He just couldn’t see the. The perspective of Red Studio was not the “japonism” of Impressionism, or Cézanne’s visual shifts in fishing, or the 360-degree all-in-one vision of Cubism – it was utterly strange, the product of years of brutal experimentation. I’m not sure we recognize how revolutionary and “clearly new” this painting is even today.

Matisse was the avant-garde master of Fauvism, the contemptuous name (of wild animals, meaning “wild beasts”), given by critics who were disturbed by the movement’s abstract forms, destabilized spaces, and juicy paint. All this began to change when the elderly Frenchman visited Picasso’s studio. There he saw the wrecking ball shot fired across the bow of Western painting known as The ladies of Avignon. Matisse knew that with this painting the aesthetic earth had shifted on its axis and he had to react immediately.

Their rivalry was some of the most prolific and heartbreaking give and take in art history. Picasso was a total mindfuck whose Oedipal wars with older artists never ended, and he was able to produce so much so quickly that he did most of the work, while Matisse kept pace, following his own path and redefining what painting could be. . This beautiful duel set off countless atomic bombs of art: from Matisse alone, Portrait of Miss Yvonne Landsberg View of Notre DameSwimmers with a turtledance (me) ­not to mention the four huge, almost Mesopotamian bronze-backed sculptures. At first, Paris was enchanted. Soon, however, a side was chosen and Matisse was found wanting.

In 1913, art students burned Matisse’s work in effigy, including: Le Luxe II. Gertrude and Leo Stein, taste-masking patrons of the Parisian scene, bought fewer Matisses and doubled down on Picasso, who claimed Cubism wanted to “make sure nothing is ever more decorative.” He meant Matisse. In Apollinaire’s sympathetic words, Matisse was “one of the most reviled painters of today”. Critics attacked him as old, tame, retired. After Matisse generously introduced Shchukin to Picasso, the Russian became an avid collector of the Spaniard. Shortly after, Shchukin rejected two of Matisse’s greatest paintings, Dance (II) and Music — before he changed his mind, this time

In 1917 Matisse finally left the Paris struggle and moved to the south of France. Here is the setting for his next incredible campaign in painting. A work that always makes me cry seems to be the final piece of his time in Paris: Interior with a violin, 1918. We see a room with one wooden hatch open. It radiates beautiful light, views of the Mediterranean and a glimpse of a palm leaf. To the left of the window is an armchair. Forget Picasso’s broken guitars – here’s a violin in an open case. You feel Matisse breathing new air, about to remove the instrument and play it, away from the Parisian rat race, on his own again, about to bring about a new kind of visual music that will arrive with its odalisques .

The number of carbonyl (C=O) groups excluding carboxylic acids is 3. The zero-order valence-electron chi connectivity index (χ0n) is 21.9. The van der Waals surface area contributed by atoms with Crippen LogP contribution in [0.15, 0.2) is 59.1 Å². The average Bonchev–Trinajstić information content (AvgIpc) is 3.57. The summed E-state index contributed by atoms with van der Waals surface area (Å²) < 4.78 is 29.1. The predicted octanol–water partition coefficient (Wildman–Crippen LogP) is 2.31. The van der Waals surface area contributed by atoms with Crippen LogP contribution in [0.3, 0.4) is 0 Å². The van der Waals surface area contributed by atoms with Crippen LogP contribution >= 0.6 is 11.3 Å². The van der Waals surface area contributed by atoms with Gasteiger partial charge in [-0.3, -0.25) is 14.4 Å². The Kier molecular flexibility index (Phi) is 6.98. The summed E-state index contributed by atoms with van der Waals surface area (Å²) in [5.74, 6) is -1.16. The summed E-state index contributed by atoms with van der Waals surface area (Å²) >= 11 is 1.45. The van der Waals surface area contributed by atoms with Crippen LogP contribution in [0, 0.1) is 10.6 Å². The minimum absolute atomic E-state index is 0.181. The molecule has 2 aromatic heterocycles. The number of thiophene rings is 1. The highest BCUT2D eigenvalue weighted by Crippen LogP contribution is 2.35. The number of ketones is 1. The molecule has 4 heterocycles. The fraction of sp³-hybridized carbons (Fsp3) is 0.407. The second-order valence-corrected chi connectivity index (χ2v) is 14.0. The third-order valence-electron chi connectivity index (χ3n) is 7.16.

Now let’s take a look at The Red studio. Here’s an origami of grievous simplicity, with new geometric ordinances suggesting that the highly abstract world in his painting is a real world, imagined or not. Originally, this painting was not the flare-up sunspot it is today. The floor and walls were originally blue and green. There were slatted walls and panelling. Matisse abandoned that approach in search of a new dimensionality unlike anything painted at the time. He created the unifying field of color that, as painter Carroll Dunham put it, “eliminated a lot of static and variables and created a space, surface and frame to drive you crazy.” The resulting studio is both illusionistic and tangible, rational and insane, almost like a cave painting.

A completely flat ground recedes here, emerges there. To the left is a tantalizing glimpse of blue outside a window. There are angles, but no shadows, and the objects are as stable as Cézanne’s apples on tilted tables, but only vibrate slightly. Matisse’s lines are faint, almost non-existent, etched into the blank areas with sweeping tools. You become ultra aware of each mark and move on the surface. You can almost reconstruct how this work came about, what comes on top of it. He leaves behind all his painterly traces. This also puts you in the mind of the artist. It’s weird but amazing and makes you feel really smart because you can see this genius work like a real pro.

Matisse is no better than Picasso or vice versa. But Matisse is a polar opposite of Picasso. His compositions are not kept tightly within the confines of the painting, as Picasso’s always are. Elbows are bleeding from the edges of a Matisse. Serpentine lines disappear and then reappear on the canvas, as if the surface is folded like a curtain and yet inexorably flat. The “clearly new” reality that the Paris of the time rejected is contained in the space and place that is The Red Studio. Here is a room, a home away from home, where the beginning takes place, where the bottom falls out, the walls dissolve, time passes and we see new ways of seeing, feeling and knowing the world.